Devon Black writes that the Harper government suffers from tunnel vision. It is focused on eliminating the deficit. Why? Because, these wise ones say, it will lead to lower taxes. But will it lead to a better Canada? And, to put that question in perspective, Black looks at the legacy of the recently departed everyman of Canadian politics, Ralph Klein:
One of Klein’s most striking successes was balancing the budget in 1995, a mere three years after he entered office as premier. In 1992, Alberta faced a $23 billion deficit. Klein oversaw major spending cuts, massive layoffs (including thousands of nurses) and substantial reductions in government services, all with the goal of eliminating that deficit.
He did put Alberta back in the black, and he did so two years earlier than promised. Still, it’s hard to see the elimination of the deficit as a legacy. Alberta is once again billions of dollars in the red, and is confronting the long-term consequences of Klein’s cuts.
Once the deficit was gone, it seemed that Klein didn’t have a grand vision of the Alberta that he hoped to create. Instead, his policies were sometimes reminiscent of the dog that, having caught a car, isn’t quite sure what to do next. Ralph bucks for everyone? Sure! After all, what else would we do with all that extra money?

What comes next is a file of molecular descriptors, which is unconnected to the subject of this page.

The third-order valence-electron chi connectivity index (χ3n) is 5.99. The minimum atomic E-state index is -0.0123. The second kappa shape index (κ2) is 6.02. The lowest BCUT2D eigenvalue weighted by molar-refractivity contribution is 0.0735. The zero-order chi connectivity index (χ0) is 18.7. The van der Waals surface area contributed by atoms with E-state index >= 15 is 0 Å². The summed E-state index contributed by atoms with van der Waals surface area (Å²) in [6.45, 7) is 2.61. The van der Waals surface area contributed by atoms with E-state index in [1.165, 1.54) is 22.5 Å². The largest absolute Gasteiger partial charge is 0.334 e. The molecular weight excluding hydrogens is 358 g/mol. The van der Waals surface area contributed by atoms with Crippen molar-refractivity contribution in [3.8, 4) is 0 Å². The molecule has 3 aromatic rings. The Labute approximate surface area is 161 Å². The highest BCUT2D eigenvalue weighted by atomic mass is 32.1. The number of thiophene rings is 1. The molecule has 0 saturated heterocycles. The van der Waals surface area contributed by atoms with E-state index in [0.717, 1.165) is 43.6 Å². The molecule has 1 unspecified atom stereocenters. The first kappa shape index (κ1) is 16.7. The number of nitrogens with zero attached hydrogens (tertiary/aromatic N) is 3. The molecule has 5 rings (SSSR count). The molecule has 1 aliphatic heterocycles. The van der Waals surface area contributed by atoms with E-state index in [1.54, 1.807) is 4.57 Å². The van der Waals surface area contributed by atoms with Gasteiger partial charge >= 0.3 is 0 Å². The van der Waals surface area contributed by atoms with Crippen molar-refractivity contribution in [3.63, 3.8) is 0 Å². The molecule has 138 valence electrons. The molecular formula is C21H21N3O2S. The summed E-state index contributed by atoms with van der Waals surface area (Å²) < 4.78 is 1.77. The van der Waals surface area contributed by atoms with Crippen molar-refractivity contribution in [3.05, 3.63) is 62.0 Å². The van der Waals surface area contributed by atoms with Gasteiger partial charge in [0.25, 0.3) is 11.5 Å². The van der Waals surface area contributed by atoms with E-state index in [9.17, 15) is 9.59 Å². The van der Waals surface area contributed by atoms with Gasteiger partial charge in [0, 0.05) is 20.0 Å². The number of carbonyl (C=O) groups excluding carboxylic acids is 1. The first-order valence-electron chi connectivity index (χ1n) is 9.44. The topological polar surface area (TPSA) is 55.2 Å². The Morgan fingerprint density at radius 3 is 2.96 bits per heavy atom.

Klein didn't have an answer to that question, and neither do his federal stepchildren:
Without an articulation of that vision, we’re reduced to watching a sort of “placeholder politics,” biding our time until the next election. Decisions are being made not in pursuit of a better Canada, but in pursuit of another election win. This leads to a degradation of both our politics and our policy.
Moreover, without an articulation of that vision, voters don’t have the opportunity to fully evaluate the options with which they are presented. What sort of Canada does abandoning the UN Convention to Combat Desertification, or eliminating the Experimental Lakes Area, or alienating First Nations people create? What is the Conservative vision for Canada, and are they achieving it?
Alberta is in worse shape today -- after Klein -- than it was before he became premier. And Canada will be in worse shape -- after Stephen Harper -- than it was before he arrived. The man can't see the forest for the trees.